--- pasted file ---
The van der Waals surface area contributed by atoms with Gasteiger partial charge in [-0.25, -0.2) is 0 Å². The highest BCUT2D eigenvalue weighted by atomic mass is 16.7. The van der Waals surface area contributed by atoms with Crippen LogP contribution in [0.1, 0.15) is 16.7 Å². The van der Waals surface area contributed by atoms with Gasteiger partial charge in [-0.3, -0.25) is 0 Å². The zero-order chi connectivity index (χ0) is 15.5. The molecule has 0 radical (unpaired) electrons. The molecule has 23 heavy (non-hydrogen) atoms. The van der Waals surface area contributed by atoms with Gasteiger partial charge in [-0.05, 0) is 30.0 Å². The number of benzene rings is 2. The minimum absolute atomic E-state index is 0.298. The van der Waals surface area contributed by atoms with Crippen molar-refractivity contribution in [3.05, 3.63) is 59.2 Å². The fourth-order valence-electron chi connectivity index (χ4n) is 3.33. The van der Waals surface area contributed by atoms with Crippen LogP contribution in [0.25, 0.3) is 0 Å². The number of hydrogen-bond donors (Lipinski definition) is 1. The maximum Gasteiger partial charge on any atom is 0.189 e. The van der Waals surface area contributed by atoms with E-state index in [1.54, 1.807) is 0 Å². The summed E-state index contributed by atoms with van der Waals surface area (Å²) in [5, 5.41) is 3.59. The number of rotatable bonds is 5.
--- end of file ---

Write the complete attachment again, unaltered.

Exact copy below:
The van der Waals surface area contributed by atoms with Gasteiger partial charge in [-0.25, -0.2) is 0 Å². The highest BCUT2D eigenvalue weighted by atomic mass is 16.7. The van der Waals surface area contributed by atoms with Crippen LogP contribution in [0.1, 0.15) is 16.7 Å². The van der Waals surface area contributed by atoms with Gasteiger partial charge in [-0.3, -0.25) is 0 Å². The zero-order chi connectivity index (χ0) is 15.5. The molecule has 0 radical (unpaired) electrons. The molecule has 23 heavy (non-hydrogen) atoms. The van der Waals surface area contributed by atoms with Gasteiger partial charge in [-0.05, 0) is 30.0 Å². The number of benzene rings is 2. The minimum absolute atomic E-state index is 0.298. The van der Waals surface area contributed by atoms with Crippen molar-refractivity contribution in [3.05, 3.63) is 59.2 Å². The fourth-order valence-electron chi connectivity index (χ4n) is 3.33. The van der Waals surface area contributed by atoms with Crippen LogP contribution in [0.25, 0.3) is 0 Å². The number of hydrogen-bond donors (Lipinski definition) is 1. The maximum Gasteiger partial charge on any atom is 0.189 e. The van der Waals surface area contributed by atoms with E-state index in [1.54, 1.807) is 0 Å². The summed E-state index contributed by atoms with van der Waals surface area (Å²) in [5, 5.41) is 3.59. The number of rotatable bonds is 5.